FOMC Statement and the Dollar

October 29, 2008

The FOMC voted unanimously to do what most analysts expected, cut the Fed funds target and discount rate by 50 basis points to 1.0% and 1.25%. The released statement suggests a continuing bias to cut rates. It reads more dovishly than the statement from the prior pre-scheduled meeting on September 16th, which had been held shortly after the failure of Lehman Brothers. A reference to a “substantial easing of monetary policy” in the release on September 16th is no longer included in the text. Officials in mid-September predicted actions taken would “promote moderate economic growth” over time. That hope is put less strongly today; the new statement talks instead of “a return to moderate economic growth” and links such to “improved credit conditions” over time. For many meetings including the one in mid-September, officials expressed a belief that inflation would moderate but hedged that bet by maintaining that the “outlook for inflation remains highly uncertain.” When the Fed joined other central banks on October 8th, cutting rates by 50 basis points at an unscheduled meeting, the statement removed the reference to an uncertain inflation outlook but still spoke of upwardly skewed price risks, which have been reduced. This time, officials plainly assert their expectations that inflation will “moderate in coming quarters to levels consistent with price stability.”

Any residual need to balance two somewhat competing priorities — supporting growth and preserving stable prices — has now been discarded. A conflict no longer exists, explicitly or implicitly. The statement is bearish about growth, not merely noting a marked slowdown in activity and weakness in every component of demand, but predicting that intensifying “financial market turmoil is likely to exert additional restraint on spending.” So the downturn will get worse, and “downside risks to growth remain.” Finally, officials promise to “act as needed to promote sustainable economic growth and price stability.” If their thinking proves correct and both inflation and growth weaken, the promise suggests additional moves closer to a policy of zero interest rates and perhaps beyond.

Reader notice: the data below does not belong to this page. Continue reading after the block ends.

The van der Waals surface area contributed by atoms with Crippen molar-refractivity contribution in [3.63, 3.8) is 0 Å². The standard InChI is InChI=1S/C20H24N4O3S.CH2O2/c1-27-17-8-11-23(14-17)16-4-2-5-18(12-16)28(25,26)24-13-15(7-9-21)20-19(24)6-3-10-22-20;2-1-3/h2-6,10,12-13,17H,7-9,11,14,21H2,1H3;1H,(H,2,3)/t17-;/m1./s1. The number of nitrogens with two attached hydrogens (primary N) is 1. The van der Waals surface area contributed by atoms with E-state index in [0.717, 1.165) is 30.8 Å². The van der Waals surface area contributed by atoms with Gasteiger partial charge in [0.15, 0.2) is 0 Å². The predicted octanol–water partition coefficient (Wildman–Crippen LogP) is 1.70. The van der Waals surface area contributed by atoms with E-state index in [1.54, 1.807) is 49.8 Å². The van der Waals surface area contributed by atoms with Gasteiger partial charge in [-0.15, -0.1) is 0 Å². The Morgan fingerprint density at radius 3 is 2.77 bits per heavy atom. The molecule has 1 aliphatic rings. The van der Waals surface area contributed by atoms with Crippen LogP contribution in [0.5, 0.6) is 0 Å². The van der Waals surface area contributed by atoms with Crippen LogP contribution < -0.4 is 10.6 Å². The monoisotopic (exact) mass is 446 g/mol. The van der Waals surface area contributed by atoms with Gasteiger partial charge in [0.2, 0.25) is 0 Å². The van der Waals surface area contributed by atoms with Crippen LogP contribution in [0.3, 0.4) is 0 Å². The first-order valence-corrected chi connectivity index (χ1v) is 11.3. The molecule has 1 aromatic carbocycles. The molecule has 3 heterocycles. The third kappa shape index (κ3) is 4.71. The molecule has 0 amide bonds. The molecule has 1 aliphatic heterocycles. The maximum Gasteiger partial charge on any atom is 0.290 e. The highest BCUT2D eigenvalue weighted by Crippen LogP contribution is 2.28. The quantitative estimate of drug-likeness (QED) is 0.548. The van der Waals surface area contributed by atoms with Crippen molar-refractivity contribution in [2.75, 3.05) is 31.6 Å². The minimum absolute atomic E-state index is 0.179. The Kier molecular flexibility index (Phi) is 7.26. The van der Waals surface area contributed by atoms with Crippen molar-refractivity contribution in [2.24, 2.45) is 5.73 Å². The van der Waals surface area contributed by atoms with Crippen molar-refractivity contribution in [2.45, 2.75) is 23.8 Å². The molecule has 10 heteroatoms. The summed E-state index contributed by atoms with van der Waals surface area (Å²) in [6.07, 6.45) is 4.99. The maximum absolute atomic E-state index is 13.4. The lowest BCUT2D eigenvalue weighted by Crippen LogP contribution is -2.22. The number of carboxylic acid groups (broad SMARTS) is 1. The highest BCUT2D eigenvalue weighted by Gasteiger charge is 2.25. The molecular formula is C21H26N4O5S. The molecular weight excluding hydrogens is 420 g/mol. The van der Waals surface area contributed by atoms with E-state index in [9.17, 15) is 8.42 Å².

The U.S. currency had softened earlier today in anticipation of a rate cut. However, by 19:10 GMT or slightly less than an hour after the rate announcement, the dollar was showing pretty insignificant net movement, with a loss from 10:45 GMT of 0.4% against the euro and no change versus the yen. This is a typical reaction. The previous eight days of this easing cycle on which the FOMC reduced rates mostly elicited little response from the dollar as well. The biggest movement against the euro was a rise of 1.0% on March 18th, and half of the instances saw a move of 0.6% or less. The dollar advanced 2.2% on March 18th and fell 1.2% on December 11th. On five of the other six dates, dollar/yen movement was smaller than +/- 0.5%.



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